As part of our action plan, the EPA — where is Michael? — he’s coming up next, I think — the EPA — he’s behind the curtain — is announcing that it will allocate $2.9 billion in the Bipartisan Infrastructure Law for funding for states and Tribes and territories for lead service line replacement in the year 2022.
And it is also making clear that the remaining funds for states and local governments provided through the American Rescue Plan can be used to replace lead service lines. So, just like they are already doing in Pittsburgh and Milwaukee and Syracuse and Duluth — this is the work that we will continue to do around the country.
And as we replace lead service lines and upgrade our water infrastructure, we are not only doing work that is good and important, we are also creating jobs. And we are creating good union jobs — good union jobs. (Applause.)
Because here’s the thing that everybody in this room knows, but I’ll speak to the press that’s back there: The significance of good union jobs is not only what I’ve already talked about in terms of what that means in raising the standards by which we recognize the dignity of work and the importance of that work, but this is also about uplifting highly skilled folks — highly
skilled. They train. They’re in apprenticeship programs. They study to do this work because this work is not only important, it’s complicated. It takes great skill.
And so that’s what we’re talking about — those kinds of jobs. And you know that my first stop after the President signed the Bipartisan Infrastructure Law was in Columbus, Ohio. And when I was in Columbus, I went to meet with members of the Plumbers and Pipefitters Local 189. And the apprentices there — they showed me the training tools they use to do their trade and how they learn on those tools — the welding tools, the fitting tools. And they talked with real excitement about the jobs this law will create — jobs for carpenters and plumbers, jobs in small towns and big cities, jobs that cannot be outsourced.
And because the pipes and paint that need replacing are right here, the work that we are doing to cultivate and to support this workforce is right here.
And friends, the economic benefits of removing lead pipes and paint do not stop with job creation. It is that and it is more. Lead poisoning cost our nation billions of dollars. High lead levels in communities correlate — just think about it — to higher healthcare costs, lower earnings, and, therefore, lower tax revenues. All of this is related.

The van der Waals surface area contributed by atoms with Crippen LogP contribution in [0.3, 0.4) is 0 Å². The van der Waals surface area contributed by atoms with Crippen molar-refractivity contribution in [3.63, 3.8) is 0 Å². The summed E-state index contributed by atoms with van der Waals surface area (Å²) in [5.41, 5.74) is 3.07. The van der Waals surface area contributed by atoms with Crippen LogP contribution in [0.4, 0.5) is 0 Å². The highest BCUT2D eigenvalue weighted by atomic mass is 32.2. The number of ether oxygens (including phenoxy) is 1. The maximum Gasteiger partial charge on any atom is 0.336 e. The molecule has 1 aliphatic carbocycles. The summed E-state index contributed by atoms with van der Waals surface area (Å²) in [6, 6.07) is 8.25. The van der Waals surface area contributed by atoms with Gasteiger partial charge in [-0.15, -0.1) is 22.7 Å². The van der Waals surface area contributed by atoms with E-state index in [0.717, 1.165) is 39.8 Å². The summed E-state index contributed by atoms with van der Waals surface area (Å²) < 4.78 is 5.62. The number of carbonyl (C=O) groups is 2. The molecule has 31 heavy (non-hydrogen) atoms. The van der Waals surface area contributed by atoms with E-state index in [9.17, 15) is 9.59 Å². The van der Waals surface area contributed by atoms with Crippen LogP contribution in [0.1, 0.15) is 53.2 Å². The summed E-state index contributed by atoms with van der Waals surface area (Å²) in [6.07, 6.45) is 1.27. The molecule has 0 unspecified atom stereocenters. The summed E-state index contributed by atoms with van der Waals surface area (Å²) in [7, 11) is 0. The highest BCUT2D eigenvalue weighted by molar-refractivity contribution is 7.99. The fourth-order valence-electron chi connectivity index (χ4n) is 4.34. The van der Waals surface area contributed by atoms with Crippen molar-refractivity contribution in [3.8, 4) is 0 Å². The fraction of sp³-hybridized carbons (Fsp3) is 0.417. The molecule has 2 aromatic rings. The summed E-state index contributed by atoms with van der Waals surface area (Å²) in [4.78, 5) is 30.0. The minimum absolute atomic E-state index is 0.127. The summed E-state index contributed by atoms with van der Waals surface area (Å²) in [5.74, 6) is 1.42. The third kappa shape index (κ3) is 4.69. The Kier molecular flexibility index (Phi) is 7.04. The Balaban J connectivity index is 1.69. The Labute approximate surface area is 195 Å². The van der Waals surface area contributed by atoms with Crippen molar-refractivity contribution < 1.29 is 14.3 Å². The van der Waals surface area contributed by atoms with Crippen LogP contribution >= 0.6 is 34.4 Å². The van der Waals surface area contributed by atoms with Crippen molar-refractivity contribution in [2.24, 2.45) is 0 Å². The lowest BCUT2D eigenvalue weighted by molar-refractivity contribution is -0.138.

In fact, for every dollar we spend on lead remediation, our communities get at least $3 back. One dollar for three. I was with a bunch of CEOs the other day — they like to talk about return on investment. This is a really good return on investment.
And here’s the truth: There are certain communities that are harder hit by lead poisoning than others. So, let’s talk about that also. When some communities learn that there is lead in their homes or in their schools, if they have the resources or the influence, then action is taken.
However, so often for poor communities, rural communities, communities of color, that does not happen. And I’ve seen this dynamic play out for so many years on so many issues of environmental justice.
And so, in fact, when I served as District Attorney of San Francisco, back in 2005, I created the first environmental justice unit. For those of you who know the Bay Area in California, you’ll know there’s a place called Bayview-Hunters Point, where the community at the time had an annual household income of about $15,000 — one-five.
And then, no surprise, there were many issues that affected that community, including dumping. People would just go there — they would treat it like a dumping site, as though families and children were not there.
And I saw firsthand how this work that they were doing — it basically — how they became dumping grounds, how that resulted in environmental hazards and havens for pollution. And so, I created the first environmental justice unit to go after polluters and to protect the health of all of our communities.
Because, by the way, my approach was — some may not want to hear this — the people who are dumping in those communities need to be held accountable by a prosecutor.
And so, that was the work that we did many, many years ago. And then there is the work that we did most recently when I was in the U.S. Senate, knowing that children were getting sick from water that came from the tap and that these children are often from communities that were being left behind. So, we introduced legislation to put emergency funds toward the replacement of toxic drinking water infrastructure in communities that were being disproportionately harmed.
Our administration, the Biden-Harris administration, is committed to investing in all communities, especially those that have long been overlooked and underserved. We must target investments toward communities that are at a higher risk of exposure to lead pipes and paint.
And to that end, our Build Back Better Act will allocate $9 billion in lead remediation in low-income communities, Native communities and communities of color, as well as for schools and childcare facilities. It would also invest nearly $1 billion to address lead hazards in rural communities.
I will conclude with this: The challenge that we face is, without any question, great. Lead is built into our cities, it is laid under our roads, and it is installed in our homes.
And that is why we decided to launch this action plan here in this house of labor — because unions know how to do great things.
And it is right there in the original model of the AFL-CIO: “Labor conquers all.” So we need your help to conquer these challenges. We need your help to make millions of homes, schools, and workplaces safe for everyone. And we need your help to make sure this is the beginning of the end for lead in America.
So, let us get to work. Thank you all. May God bless you. And may God bless America. (Applause.) Thank you. Thank you. Thank you very much.